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Analyzing monthly environmental data from the North Atlantic Ocean will help you to learn more about how the water cycle affects sea surface salinity. Your challenge is to find the data set that most closely corresponds to sea surface salinity patterns.
In Part A of this lab, students will examine a variety of images and maps of the whole Earth in order to identify the major components of the Earth system at a global scale.
The processes comprising the Earth’s environment are interconnected.
Because it recognizes the importance of U.S. coastal areas to the nation's economy, the U.S. National Ocean Service has formed a task force that is studying the trends and impacts of hurricanes on coastal regions. They have invited your students to participate.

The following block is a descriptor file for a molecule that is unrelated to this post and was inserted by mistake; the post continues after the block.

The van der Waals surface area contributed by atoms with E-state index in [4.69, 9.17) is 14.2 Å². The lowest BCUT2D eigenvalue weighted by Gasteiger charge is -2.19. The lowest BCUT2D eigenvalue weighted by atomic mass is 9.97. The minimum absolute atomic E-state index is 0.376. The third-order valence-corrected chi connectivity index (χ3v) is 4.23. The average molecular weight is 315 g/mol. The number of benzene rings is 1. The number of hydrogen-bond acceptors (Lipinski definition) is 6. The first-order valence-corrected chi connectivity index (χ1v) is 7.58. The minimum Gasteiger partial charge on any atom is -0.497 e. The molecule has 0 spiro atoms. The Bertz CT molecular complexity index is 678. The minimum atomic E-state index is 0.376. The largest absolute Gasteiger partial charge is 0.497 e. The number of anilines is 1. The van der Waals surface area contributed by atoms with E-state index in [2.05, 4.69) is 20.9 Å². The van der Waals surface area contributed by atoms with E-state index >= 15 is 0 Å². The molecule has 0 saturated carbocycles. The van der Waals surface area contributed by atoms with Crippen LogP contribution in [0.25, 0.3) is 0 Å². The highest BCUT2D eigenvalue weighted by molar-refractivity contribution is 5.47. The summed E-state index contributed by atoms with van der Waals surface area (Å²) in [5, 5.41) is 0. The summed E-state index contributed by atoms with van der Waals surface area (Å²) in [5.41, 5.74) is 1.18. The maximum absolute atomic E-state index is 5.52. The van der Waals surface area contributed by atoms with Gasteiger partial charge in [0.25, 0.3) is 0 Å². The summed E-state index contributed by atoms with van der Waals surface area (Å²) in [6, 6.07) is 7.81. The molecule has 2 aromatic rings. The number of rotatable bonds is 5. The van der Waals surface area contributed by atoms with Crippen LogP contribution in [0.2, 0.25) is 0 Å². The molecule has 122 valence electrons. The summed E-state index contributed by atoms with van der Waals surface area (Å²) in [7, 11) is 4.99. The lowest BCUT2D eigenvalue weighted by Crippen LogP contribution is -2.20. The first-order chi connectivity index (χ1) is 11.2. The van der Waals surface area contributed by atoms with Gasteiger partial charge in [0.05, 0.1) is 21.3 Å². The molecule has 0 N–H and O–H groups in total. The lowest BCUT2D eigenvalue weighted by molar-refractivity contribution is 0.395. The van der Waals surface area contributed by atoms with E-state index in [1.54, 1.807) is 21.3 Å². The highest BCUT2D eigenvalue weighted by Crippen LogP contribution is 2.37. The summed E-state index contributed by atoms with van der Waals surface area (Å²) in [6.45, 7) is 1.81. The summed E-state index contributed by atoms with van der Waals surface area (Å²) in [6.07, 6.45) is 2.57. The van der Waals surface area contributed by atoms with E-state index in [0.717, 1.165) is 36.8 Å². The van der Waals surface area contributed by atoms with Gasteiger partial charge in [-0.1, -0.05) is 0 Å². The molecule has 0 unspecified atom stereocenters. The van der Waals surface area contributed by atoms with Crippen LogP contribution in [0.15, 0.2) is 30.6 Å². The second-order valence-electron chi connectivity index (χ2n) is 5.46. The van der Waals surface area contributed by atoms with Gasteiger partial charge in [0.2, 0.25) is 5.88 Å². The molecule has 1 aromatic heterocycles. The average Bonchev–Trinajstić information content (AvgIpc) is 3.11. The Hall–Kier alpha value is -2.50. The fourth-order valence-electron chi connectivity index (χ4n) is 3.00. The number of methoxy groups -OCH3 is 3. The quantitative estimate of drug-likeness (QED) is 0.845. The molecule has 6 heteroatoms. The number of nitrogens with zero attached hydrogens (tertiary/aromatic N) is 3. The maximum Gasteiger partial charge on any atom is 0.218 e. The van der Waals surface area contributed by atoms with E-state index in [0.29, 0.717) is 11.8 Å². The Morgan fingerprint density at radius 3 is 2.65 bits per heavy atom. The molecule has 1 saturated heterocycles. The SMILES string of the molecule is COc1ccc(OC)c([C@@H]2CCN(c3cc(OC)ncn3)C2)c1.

Students will use NASA satellite data to determine the location of the greatest concentrations of aerosols during the course of a year in the tropical Atlantic region and their relationship to cloud coverage.
The purpose of this lesson is for students to compare data displays to determine which best answers the driving question. To do this they will evaluate the spread of the data and what the displays show.
This activity is one of a series in the collection, The Potential Consequences of Climate Variability and Change activities.
In this activity, students explore three indicators of drought are: soil moisture, lack of precipitation, and decreased streamflows. Students investigate each of these parameters develop a sense for the effects of drought on land.